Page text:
DunbarX at aol.com
DunbarX at aol.com
Fri Dec 12 17:36:48 EST 2008
Right on all counts.
In HC I absolutely had to keep the dictionary in an external file and load as
needed. TextEdit limits (30K) would not allow a field to hold the data.
I had a "spellCheck" handler run through the text and present all
questionable words and their possible corrections in a list in an external window. Pretty
much like spell checkers generally do. I am just starting to learn
Transcript. I did not intend this to be pretty, in fact I was just trying to see if I
can work this Rev thing at all.
I had tried to cover what I thought might be the most common spelling or
typing mistakes. More work would be needed to cover transposed letters, or much
more deviant misspellings. All three routines I used are pretty much brute force
text crunching. I am trying to think of a way to find close or nearly colose
text matches in a more elegant way; some sort of hash table where the numeric
value of a word can be matched within a certain range of the numeric values of
other words. The number of the beast. How do the grownups do it?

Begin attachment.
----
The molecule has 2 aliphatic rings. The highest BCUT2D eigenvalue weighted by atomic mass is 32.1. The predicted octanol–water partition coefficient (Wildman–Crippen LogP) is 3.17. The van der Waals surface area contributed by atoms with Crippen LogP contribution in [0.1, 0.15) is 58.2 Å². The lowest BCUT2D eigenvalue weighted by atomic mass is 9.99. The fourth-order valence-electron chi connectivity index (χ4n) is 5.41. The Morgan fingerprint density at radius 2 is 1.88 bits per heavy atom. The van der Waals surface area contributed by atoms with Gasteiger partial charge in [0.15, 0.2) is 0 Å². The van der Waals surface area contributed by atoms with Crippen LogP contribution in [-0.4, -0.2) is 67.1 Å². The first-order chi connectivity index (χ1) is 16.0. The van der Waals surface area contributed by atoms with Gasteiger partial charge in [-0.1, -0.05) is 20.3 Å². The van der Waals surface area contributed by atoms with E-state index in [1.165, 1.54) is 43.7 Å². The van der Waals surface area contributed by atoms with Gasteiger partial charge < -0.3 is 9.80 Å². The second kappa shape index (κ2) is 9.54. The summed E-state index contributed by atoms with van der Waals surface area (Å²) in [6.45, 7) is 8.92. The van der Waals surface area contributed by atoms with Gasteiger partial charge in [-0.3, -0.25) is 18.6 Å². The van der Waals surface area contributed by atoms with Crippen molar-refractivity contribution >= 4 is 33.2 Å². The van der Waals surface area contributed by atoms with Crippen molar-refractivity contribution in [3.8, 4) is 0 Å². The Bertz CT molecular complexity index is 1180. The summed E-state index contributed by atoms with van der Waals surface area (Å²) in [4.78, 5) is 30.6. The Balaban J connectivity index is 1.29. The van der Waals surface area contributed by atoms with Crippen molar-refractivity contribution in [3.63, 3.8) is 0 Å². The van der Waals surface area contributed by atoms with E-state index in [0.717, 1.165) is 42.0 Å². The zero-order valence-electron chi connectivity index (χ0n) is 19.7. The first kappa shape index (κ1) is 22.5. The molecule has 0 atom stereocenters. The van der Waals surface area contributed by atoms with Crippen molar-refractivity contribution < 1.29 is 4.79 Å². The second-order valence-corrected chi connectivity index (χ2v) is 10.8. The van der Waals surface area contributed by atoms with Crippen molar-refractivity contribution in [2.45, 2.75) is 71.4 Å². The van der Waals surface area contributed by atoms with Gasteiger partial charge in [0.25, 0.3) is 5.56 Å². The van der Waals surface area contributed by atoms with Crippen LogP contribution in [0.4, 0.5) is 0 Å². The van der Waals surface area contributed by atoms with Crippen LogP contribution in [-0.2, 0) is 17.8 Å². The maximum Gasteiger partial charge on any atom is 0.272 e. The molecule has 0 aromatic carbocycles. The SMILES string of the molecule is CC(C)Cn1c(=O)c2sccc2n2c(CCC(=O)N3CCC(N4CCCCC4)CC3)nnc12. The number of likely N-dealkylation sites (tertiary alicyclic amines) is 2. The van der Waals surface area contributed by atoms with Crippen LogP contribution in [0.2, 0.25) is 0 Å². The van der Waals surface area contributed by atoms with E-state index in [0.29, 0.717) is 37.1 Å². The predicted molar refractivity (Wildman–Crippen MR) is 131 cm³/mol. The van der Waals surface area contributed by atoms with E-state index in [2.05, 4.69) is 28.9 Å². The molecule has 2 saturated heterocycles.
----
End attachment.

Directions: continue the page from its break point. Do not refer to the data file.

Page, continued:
> Not tested your script but two helpful thoughts, I hope:
> 1. Having your dictionary in a field does not sounds so good: you
> should keep it in an external file, load it when needed in a global
> for instance and delete this global when done. This is for RAM usage.
> 2. You use answer dialogs: this does not sounds so good too from an
> ergonomic point of view. Probably could you check last word (when a
> space or a punctuation is typed) and underline it and/or change its
> color for instance. Then a pop up menu would display what you call
> 'possibles' in your script and replace what the user typed if he
> chooses it
Make your life easier with all your friends, email, and
favorite sites in one place. Try it now. (http://www.aol.com/?optin=new-dp&
More information about the Use-livecode